Drive along virtually any major highway in our area and you’ll probably see sections of white flowers, but what you’re actually looking at is an invasive plant species in peak bloom.
Poison hemlock is an emerging threat in southeastern and south-central Pennsylvania. The plant can grow as tall as eight feet, and if ingested by people or animals, it can be deadly.
“All parts of the plant are poisonous, that includes the stems, the leaves, roots, flowers, seeds,” said Ryan Reed, a natural resource specialist for DCNR’s Bureau of Forestry.
Reed says poison hemlock seems to be spreading by way of the highway.
“We want people to be aware of what it is, where it is, when you can see it flowering, when it’s in its most high profile form, which is right now,” Reed said.
Sap from the plant can give you a rash similar to poison ivy, and as the name suggests, poison hemlock can kill you if it’s eaten.
“We are probably in peak season for cutting hay,” Reed said. “Farmers need to worry about finding that in the hay.”
Reed says using herbicides or pulling the plant by hand can eradicate poison hemlock, but each plant can produce 30,000 seeds per year.
You should definitely protect yourself. Wear long clothes. Wear gardening gloves,” Reed said. “And, of course, try not to touch the outsides of those things as you’re taking them off, and launder as appropriate.”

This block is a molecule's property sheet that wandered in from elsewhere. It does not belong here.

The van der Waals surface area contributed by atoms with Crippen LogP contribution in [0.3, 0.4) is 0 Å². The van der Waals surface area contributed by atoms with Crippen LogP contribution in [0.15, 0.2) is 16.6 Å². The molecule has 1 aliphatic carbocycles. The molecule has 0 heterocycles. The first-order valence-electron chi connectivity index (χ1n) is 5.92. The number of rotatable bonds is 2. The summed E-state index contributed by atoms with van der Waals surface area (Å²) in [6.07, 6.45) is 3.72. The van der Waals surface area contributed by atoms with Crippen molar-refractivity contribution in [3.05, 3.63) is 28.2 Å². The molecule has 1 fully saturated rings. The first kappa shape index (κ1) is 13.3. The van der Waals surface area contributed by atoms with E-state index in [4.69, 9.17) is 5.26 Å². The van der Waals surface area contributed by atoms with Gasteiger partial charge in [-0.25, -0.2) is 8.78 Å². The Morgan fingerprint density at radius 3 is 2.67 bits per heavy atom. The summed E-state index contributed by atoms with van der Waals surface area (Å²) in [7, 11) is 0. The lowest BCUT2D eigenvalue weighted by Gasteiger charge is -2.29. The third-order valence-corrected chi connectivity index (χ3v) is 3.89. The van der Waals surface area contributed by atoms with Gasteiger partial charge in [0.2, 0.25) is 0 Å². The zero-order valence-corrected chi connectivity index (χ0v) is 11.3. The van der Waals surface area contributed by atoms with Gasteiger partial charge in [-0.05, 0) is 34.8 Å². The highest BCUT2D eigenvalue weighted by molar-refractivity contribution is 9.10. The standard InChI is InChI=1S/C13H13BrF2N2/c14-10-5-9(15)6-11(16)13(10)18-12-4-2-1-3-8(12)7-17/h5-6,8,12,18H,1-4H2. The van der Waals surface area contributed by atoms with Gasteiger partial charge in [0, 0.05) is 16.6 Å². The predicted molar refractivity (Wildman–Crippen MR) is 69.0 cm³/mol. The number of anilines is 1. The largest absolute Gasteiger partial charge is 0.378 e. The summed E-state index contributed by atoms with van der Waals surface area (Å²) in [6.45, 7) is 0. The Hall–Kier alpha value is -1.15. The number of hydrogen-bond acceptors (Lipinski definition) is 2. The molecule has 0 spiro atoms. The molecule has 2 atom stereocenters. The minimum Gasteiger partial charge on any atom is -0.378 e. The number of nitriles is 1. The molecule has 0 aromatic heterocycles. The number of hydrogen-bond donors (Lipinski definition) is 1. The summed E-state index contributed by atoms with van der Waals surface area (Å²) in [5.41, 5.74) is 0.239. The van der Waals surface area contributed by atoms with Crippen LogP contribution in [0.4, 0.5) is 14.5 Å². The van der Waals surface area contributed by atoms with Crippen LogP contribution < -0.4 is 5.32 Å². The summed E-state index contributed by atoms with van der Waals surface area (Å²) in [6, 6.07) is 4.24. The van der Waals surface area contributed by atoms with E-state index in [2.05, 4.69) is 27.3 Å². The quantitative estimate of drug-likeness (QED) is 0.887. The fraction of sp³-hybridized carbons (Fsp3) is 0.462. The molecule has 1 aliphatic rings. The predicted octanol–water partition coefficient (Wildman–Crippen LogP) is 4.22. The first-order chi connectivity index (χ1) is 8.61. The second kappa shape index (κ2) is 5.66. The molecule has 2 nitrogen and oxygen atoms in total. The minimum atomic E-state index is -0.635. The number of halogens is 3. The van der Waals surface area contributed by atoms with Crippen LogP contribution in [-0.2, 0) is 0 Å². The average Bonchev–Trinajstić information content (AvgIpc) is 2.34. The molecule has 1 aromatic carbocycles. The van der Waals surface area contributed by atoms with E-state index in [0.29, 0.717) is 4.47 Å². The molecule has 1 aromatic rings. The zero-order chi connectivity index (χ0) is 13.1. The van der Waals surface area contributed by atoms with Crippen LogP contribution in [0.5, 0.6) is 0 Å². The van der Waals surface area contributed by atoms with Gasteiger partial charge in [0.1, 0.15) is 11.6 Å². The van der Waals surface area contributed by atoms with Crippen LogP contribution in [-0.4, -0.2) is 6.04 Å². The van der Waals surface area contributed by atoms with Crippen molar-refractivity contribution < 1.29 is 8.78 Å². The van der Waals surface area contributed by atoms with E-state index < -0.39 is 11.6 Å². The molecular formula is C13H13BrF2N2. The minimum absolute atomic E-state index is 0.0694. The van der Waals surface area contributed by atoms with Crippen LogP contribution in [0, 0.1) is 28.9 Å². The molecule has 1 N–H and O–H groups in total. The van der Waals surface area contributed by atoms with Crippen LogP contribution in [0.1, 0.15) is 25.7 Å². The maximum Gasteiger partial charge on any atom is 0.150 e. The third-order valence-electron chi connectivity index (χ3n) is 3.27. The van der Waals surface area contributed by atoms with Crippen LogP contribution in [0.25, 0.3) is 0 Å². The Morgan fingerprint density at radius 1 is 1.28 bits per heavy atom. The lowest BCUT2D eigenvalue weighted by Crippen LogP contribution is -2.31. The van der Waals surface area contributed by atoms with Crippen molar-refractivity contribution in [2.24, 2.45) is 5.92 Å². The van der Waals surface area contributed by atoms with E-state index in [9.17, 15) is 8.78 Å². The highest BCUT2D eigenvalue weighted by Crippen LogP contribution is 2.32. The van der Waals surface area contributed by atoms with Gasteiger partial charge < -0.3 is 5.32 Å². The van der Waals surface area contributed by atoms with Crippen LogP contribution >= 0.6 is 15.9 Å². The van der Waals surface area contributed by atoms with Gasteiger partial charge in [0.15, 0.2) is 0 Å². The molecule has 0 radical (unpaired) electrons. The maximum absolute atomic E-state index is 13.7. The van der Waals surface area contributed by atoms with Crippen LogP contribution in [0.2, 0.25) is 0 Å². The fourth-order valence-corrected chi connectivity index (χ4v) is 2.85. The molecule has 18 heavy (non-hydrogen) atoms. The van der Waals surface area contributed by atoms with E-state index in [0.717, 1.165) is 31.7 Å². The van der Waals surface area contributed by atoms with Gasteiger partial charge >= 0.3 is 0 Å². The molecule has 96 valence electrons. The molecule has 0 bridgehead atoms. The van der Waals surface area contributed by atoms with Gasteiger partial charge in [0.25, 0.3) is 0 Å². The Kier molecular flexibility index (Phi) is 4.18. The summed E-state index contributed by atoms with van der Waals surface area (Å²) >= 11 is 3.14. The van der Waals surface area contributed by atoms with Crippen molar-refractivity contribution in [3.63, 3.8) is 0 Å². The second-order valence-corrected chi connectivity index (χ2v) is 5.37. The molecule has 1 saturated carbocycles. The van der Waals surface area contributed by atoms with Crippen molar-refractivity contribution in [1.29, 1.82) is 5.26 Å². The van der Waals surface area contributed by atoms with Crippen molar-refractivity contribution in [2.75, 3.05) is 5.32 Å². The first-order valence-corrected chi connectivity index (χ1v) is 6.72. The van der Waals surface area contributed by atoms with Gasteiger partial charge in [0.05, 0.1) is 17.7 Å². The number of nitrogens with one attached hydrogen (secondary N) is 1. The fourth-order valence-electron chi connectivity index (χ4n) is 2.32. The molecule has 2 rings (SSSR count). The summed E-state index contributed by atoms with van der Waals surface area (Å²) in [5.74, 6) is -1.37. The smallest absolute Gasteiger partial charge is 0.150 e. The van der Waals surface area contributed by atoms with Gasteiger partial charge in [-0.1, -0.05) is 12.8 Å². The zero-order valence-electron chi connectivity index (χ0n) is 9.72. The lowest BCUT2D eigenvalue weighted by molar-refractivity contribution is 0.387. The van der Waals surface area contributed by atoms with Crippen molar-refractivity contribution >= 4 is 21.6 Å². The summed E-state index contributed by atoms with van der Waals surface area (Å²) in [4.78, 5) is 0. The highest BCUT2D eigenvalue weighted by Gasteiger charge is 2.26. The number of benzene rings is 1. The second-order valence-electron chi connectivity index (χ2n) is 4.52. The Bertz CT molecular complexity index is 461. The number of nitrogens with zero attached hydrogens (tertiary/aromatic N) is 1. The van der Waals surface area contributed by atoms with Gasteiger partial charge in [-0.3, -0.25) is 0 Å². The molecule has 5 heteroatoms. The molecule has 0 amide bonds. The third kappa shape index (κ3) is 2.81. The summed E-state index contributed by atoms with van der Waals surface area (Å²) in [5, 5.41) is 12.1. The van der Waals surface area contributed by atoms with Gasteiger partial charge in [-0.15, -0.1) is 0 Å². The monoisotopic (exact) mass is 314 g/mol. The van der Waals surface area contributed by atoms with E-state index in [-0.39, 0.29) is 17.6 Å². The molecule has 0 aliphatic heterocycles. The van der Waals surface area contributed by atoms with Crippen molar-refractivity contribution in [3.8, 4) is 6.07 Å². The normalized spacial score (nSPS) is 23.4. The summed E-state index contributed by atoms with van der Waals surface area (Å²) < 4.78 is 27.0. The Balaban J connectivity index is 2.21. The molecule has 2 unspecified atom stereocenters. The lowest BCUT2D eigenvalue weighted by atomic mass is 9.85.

DCNR does have a rapid response team that eradicates invasive species wherever they’re found on state forest lands, but despite their best efforts, Reed expects poison hemlock to continue spreading throughout the rest of the state.
We’re told while they don’t foresee ever eradicating the species, PennDOT does spend $12,000 to $15,000 a year per county to treat poison hemlock along state roads.
According to the united states department of agriculture this plant generally grows in saturated areas like irrigation ditches and fence lines. Signs that someone may have ingested the plant include dilated eyes, respiratory distress, or lack of coordination. If someone you know ingested the plant they should seek medical attention or contact poison control.
Here in the twin tiers, around twenty cases of the poisonous flower were reported. But remember, you can expect to see these growing along the interstates in Pennsylvania, so don’t be alarmed.
More information on this plant can be found here.